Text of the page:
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You built your business to stick around for decades — not to peak in a few months then die out in even less time.
Business isn’t simple, especially when the competition is eager to snatch your customers. But with the proper tools for planning, you’ll maintain the upper hand. Whether that means:
- Furthering your competitive advantage
- Building new markets
- Developing new concepts and products the competition can’t
Getting started is simple: use SWOT analysis. It’s an easy premise to help focus on what your company is doing right (and wrong) to keep it strong.
What is SWOT analysis?
SWOT analysis stands for Strengths, Weaknesses, Opportunities, and Threats. These four categories force you to understand the current status of your company to ensure it has a future. In SWOT analysis, these categories can be broken down into internal and external factors.
Internal factors are strengths and weaknesses. You can influence internal factors.
Strengths and weaknesses may include:
- Brand identity
- Company culture
- Geological locations
Business analysts often conduct SWOT analysis. But for a simple overview, all you need is a pen and paper (or laptop). People who do SWOT analysis tend to focus on the first part: strengths and weaknesses, partly because they’re changeable. But also because it’s easier than analyzing external factors that you don’t have control over.
External factors in SWOT analysis are opportunities and threats. Often, these factors are out of your control. But by identifying them, you can plan for outcomes.
Opportunities and threats include:
- Market size
- Buying behaviors
- Government regulations
Proper planning is how businesses continue to thrive decades after opening. Identifying company opportunities and threats are critical for planning. So, don’t skip this section because it’s less tangible than strengths and weaknesses.
If an earthquake destroyed your store tomorrow… What’s next? Or if your market size shrinks dramatically in the next 5 years, what will you do?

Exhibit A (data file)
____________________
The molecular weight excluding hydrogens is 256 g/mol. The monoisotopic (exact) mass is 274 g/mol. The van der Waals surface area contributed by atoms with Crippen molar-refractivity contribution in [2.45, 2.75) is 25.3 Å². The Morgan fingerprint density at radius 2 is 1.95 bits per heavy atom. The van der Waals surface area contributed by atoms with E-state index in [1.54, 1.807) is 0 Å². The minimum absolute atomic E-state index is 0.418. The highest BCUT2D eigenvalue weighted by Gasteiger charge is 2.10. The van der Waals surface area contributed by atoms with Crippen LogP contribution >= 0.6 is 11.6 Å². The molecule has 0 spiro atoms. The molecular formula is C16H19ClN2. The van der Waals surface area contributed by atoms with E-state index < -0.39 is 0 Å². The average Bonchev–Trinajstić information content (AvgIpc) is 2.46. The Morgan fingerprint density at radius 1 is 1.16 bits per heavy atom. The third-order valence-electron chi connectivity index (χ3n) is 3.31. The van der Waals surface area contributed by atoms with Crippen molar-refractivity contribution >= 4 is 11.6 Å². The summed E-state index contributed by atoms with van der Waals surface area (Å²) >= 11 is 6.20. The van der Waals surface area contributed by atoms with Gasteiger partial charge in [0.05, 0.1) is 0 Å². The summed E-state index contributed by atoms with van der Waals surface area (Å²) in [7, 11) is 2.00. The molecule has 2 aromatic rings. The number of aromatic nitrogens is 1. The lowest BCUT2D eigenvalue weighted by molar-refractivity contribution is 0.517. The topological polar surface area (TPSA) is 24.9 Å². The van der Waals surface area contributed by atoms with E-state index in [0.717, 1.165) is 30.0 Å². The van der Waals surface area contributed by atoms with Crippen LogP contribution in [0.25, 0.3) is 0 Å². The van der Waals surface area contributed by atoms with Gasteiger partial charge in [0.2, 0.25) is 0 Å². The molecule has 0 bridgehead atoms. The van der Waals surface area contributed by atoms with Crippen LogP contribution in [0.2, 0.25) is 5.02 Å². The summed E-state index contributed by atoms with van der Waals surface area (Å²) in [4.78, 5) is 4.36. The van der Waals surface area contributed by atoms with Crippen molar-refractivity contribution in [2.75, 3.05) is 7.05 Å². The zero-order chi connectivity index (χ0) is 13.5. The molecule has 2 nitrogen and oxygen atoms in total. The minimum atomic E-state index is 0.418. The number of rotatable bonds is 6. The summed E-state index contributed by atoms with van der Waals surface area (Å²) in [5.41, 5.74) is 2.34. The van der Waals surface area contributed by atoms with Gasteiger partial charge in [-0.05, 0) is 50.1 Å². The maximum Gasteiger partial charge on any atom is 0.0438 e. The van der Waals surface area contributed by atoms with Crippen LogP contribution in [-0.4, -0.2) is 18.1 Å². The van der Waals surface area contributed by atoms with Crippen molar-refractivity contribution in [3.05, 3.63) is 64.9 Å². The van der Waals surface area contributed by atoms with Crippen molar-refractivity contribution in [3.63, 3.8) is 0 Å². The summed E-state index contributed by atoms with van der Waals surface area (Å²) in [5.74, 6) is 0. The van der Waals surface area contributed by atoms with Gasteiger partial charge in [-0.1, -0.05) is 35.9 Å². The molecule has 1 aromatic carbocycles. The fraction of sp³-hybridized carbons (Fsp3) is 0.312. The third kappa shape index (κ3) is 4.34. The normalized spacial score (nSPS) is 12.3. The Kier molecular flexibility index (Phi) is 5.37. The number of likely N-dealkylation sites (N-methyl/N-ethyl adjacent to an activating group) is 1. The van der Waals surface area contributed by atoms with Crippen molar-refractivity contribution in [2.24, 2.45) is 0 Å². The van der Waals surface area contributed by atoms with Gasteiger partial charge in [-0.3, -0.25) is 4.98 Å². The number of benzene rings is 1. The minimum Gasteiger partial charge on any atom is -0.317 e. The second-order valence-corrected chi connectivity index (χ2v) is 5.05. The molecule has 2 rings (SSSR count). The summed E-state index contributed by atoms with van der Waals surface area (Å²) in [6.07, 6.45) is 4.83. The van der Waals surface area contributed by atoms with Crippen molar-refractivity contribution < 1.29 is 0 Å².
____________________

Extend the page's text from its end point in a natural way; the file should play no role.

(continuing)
Obviously, you can’t plan for everything. But by being aware of potential complications, you may increase the survivability of your business.
Now, how do you get started? Begin with these 20 SWOT related questions.
20 SWOT analysis questions to ask yourself
Starting your SWOT analysis may leave you feeling stuck. You’ll wonder, what’s the most important factor to consider? What is the least? But let’s skip the unpleasant mental block with these opening questions.
- What are we known for?
- What is our unique selling proposition?
- What resources do we have readily available?
- What do our customers love about our product(s)?
- What are we doing that no one else is?
- What do our customers dislike about our product(s)?
- What are we doing poorly?
- What is the competition doing much better than we are?
- What resources do we lack?
- What’s the main area we need to improve on immediately?
- What new opportunities in the market are becoming available?
- How is the market changing?
- What opportunities did we pass, but are still available?
- What would be the ideal opportunity for us?
- What is the competition ignoring that we can play in our favor?
- Who are our competitors?
- Has there been an increase in competition lately? Where and why?
- What are the costs of our resources? Is it affecting our bottom line?
- Are customers buying less of in our industry? Why?
- Are our suppliers unreliable?
By answering these questions, you’ll have a well-rounded approach to conducting your SWOT analysis.